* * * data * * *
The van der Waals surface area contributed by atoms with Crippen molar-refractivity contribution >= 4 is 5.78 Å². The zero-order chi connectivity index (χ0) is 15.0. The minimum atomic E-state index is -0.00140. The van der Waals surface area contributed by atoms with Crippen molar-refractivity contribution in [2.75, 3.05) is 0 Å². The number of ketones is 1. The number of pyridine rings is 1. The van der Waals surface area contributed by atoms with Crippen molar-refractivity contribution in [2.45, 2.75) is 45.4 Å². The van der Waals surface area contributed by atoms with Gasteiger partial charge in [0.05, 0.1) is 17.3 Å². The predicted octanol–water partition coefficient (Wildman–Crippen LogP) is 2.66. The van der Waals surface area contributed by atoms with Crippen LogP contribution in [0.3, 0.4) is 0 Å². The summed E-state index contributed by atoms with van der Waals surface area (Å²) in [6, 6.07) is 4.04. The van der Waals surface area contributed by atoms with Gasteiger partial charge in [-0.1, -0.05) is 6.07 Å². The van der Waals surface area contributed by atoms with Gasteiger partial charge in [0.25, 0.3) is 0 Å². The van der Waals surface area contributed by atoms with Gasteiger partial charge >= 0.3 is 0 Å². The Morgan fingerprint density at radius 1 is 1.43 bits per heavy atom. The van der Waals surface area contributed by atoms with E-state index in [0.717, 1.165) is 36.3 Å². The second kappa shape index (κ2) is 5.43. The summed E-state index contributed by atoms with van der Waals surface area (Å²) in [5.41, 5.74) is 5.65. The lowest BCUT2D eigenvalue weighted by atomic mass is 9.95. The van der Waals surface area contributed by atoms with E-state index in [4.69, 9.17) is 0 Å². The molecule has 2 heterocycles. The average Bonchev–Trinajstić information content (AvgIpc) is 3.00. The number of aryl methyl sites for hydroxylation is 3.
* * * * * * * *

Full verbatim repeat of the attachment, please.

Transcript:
The van der Waals surface area contributed by atoms with Crippen molar-refractivity contribution >= 4 is 5.78 Å². The zero-order chi connectivity index (χ0) is 15.0. The minimum atomic E-state index is -0.00140. The van der Waals surface area contributed by atoms with Crippen molar-refractivity contribution in [2.75, 3.05) is 0 Å². The number of ketones is 1. The number of pyridine rings is 1. The van der Waals surface area contributed by atoms with Crippen molar-refractivity contribution in [2.45, 2.75) is 45.4 Å². The van der Waals surface area contributed by atoms with Gasteiger partial charge in [0.05, 0.1) is 17.3 Å². The predicted octanol–water partition coefficient (Wildman–Crippen LogP) is 2.66. The van der Waals surface area contributed by atoms with Crippen LogP contribution in [0.3, 0.4) is 0 Å². The summed E-state index contributed by atoms with van der Waals surface area (Å²) in [6, 6.07) is 4.04. The van der Waals surface area contributed by atoms with Gasteiger partial charge in [-0.1, -0.05) is 6.07 Å². The van der Waals surface area contributed by atoms with Gasteiger partial charge in [0.25, 0.3) is 0 Å². The van der Waals surface area contributed by atoms with Gasteiger partial charge >= 0.3 is 0 Å². The Morgan fingerprint density at radius 1 is 1.43 bits per heavy atom. The van der Waals surface area contributed by atoms with E-state index in [0.717, 1.165) is 36.3 Å². The second kappa shape index (κ2) is 5.43. The summed E-state index contributed by atoms with van der Waals surface area (Å²) in [5.41, 5.74) is 5.65. The lowest BCUT2D eigenvalue weighted by atomic mass is 9.95. The van der Waals surface area contributed by atoms with E-state index in [4.69, 9.17) is 0 Å². The molecule has 2 heterocycles. The average Bonchev–Trinajstić information content (AvgIpc) is 3.00. The number of aryl methyl sites for hydroxylation is 3.